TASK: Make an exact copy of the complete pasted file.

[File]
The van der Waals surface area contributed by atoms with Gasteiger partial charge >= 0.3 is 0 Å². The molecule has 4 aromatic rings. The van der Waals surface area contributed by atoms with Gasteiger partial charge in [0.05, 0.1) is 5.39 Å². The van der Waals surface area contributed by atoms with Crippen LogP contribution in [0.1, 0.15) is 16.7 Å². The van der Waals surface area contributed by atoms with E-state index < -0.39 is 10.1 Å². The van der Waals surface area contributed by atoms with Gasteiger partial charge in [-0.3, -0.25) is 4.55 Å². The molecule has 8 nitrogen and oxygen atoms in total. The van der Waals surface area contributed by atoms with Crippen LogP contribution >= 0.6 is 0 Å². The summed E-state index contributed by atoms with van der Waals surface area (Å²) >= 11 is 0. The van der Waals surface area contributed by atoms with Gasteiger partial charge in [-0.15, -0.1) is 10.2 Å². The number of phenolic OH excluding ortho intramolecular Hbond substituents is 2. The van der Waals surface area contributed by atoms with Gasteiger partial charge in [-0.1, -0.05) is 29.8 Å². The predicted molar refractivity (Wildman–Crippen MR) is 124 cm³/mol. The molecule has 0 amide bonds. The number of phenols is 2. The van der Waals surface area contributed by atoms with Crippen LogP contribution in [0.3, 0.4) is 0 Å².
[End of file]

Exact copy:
The van der Waals surface area contributed by atoms with Gasteiger partial charge >= 0.3 is 0 Å². The molecule has 4 aromatic rings. The van der Waals surface area contributed by atoms with Gasteiger partial charge in [0.05, 0.1) is 5.39 Å². The van der Waals surface area contributed by atoms with Crippen LogP contribution in [0.1, 0.15) is 16.7 Å². The van der Waals surface area contributed by atoms with E-state index < -0.39 is 10.1 Å². The van der Waals surface area contributed by atoms with Gasteiger partial charge in [-0.3, -0.25) is 4.55 Å². The molecule has 8 nitrogen and oxygen atoms in total. The van der Waals surface area contributed by atoms with Crippen LogP contribution >= 0.6 is 0 Å². The summed E-state index contributed by atoms with van der Waals surface area (Å²) >= 11 is 0. The van der Waals surface area contributed by atoms with Gasteiger partial charge in [-0.15, -0.1) is 10.2 Å². The number of phenolic OH excluding ortho intramolecular Hbond substituents is 2. The van der Waals surface area contributed by atoms with Gasteiger partial charge in [-0.1, -0.05) is 29.8 Å². The predicted molar refractivity (Wildman–Crippen MR) is 124 cm³/mol. The molecule has 0 amide bonds. The number of phenols is 2. The van der Waals surface area contributed by atoms with Crippen LogP contribution in [0.3, 0.4) is 0 Å².